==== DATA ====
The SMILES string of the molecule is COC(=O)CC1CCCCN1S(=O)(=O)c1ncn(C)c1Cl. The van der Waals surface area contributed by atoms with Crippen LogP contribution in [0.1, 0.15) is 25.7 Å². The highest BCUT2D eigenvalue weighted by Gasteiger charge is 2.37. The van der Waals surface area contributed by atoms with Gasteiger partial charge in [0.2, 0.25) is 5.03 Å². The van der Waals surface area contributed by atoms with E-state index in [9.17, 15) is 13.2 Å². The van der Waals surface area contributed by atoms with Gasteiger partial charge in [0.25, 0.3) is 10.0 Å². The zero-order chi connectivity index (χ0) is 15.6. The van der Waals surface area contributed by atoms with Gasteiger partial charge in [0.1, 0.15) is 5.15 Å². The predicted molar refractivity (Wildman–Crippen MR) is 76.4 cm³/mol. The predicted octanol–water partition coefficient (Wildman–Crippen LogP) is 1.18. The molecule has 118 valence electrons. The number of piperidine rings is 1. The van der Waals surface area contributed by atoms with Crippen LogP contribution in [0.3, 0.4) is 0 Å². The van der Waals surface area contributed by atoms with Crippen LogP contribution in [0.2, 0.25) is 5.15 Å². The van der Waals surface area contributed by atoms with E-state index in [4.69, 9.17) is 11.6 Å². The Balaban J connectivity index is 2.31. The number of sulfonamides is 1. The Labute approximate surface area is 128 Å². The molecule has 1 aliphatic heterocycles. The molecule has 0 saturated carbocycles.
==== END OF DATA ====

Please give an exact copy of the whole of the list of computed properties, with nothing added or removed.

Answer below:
The SMILES string of the molecule is COC(=O)CC1CCCCN1S(=O)(=O)c1ncn(C)c1Cl. The van der Waals surface area contributed by atoms with Crippen LogP contribution in [0.1, 0.15) is 25.7 Å². The highest BCUT2D eigenvalue weighted by Gasteiger charge is 2.37. The van der Waals surface area contributed by atoms with Gasteiger partial charge in [0.2, 0.25) is 5.03 Å². The van der Waals surface area contributed by atoms with E-state index in [9.17, 15) is 13.2 Å². The van der Waals surface area contributed by atoms with Gasteiger partial charge in [0.25, 0.3) is 10.0 Å². The zero-order chi connectivity index (χ0) is 15.6. The van der Waals surface area contributed by atoms with Gasteiger partial charge in [0.1, 0.15) is 5.15 Å². The predicted molar refractivity (Wildman–Crippen MR) is 76.4 cm³/mol. The predicted octanol–water partition coefficient (Wildman–Crippen LogP) is 1.18. The molecule has 118 valence electrons. The number of piperidine rings is 1. The van der Waals surface area contributed by atoms with Crippen LogP contribution in [0.3, 0.4) is 0 Å². The van der Waals surface area contributed by atoms with Crippen LogP contribution in [0.2, 0.25) is 5.15 Å². The van der Waals surface area contributed by atoms with E-state index in [4.69, 9.17) is 11.6 Å². The Balaban J connectivity index is 2.31. The number of sulfonamides is 1. The Labute approximate surface area is 128 Å². The molecule has 1 aliphatic heterocycles. The molecule has 0 saturated carbocycles.